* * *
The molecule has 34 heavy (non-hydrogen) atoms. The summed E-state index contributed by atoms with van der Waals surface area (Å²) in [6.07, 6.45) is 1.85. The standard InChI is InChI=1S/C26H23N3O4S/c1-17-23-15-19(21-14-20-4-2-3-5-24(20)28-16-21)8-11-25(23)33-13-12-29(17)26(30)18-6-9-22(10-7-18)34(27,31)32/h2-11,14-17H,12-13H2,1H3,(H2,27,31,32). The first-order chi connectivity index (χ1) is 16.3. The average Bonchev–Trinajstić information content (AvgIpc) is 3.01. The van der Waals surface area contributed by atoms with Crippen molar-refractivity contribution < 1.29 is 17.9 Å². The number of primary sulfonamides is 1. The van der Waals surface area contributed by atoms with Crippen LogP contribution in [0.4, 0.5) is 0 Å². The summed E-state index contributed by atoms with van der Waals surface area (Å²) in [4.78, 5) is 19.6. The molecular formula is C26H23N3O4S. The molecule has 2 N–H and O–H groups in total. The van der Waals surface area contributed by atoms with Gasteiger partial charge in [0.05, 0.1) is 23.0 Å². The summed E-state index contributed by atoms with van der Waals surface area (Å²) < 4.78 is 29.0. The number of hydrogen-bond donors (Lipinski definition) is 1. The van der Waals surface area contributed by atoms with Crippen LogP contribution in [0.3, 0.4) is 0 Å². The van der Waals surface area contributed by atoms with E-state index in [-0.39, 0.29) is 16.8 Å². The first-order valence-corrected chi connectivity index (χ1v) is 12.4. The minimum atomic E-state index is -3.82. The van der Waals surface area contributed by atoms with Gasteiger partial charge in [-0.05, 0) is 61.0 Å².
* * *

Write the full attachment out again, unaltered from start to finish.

The molecule has 34 heavy (non-hydrogen) atoms. The summed E-state index contributed by atoms with van der Waals surface area (Å²) in [6.07, 6.45) is 1.85. The standard InChI is InChI=1S/C26H23N3O4S/c1-17-23-15-19(21-14-20-4-2-3-5-24(20)28-16-21)8-11-25(23)33-13-12-29(17)26(30)18-6-9-22(10-7-18)34(27,31)32/h2-11,14-17H,12-13H2,1H3,(H2,27,31,32). The first-order chi connectivity index (χ1) is 16.3. The average Bonchev–Trinajstić information content (AvgIpc) is 3.01. The van der Waals surface area contributed by atoms with Crippen molar-refractivity contribution < 1.29 is 17.9 Å². The number of primary sulfonamides is 1. The van der Waals surface area contributed by atoms with Crippen LogP contribution in [0.4, 0.5) is 0 Å². The summed E-state index contributed by atoms with van der Waals surface area (Å²) in [4.78, 5) is 19.6. The molecular formula is C26H23N3O4S. The molecule has 2 N–H and O–H groups in total. The van der Waals surface area contributed by atoms with Gasteiger partial charge in [0.05, 0.1) is 23.0 Å². The summed E-state index contributed by atoms with van der Waals surface area (Å²) < 4.78 is 29.0. The number of hydrogen-bond donors (Lipinski definition) is 1. The van der Waals surface area contributed by atoms with Crippen LogP contribution in [0.3, 0.4) is 0 Å². The van der Waals surface area contributed by atoms with E-state index in [-0.39, 0.29) is 16.8 Å². The first-order valence-corrected chi connectivity index (χ1v) is 12.4. The minimum atomic E-state index is -3.82. The van der Waals surface area contributed by atoms with Gasteiger partial charge in [-0.05, 0) is 61.0 Å².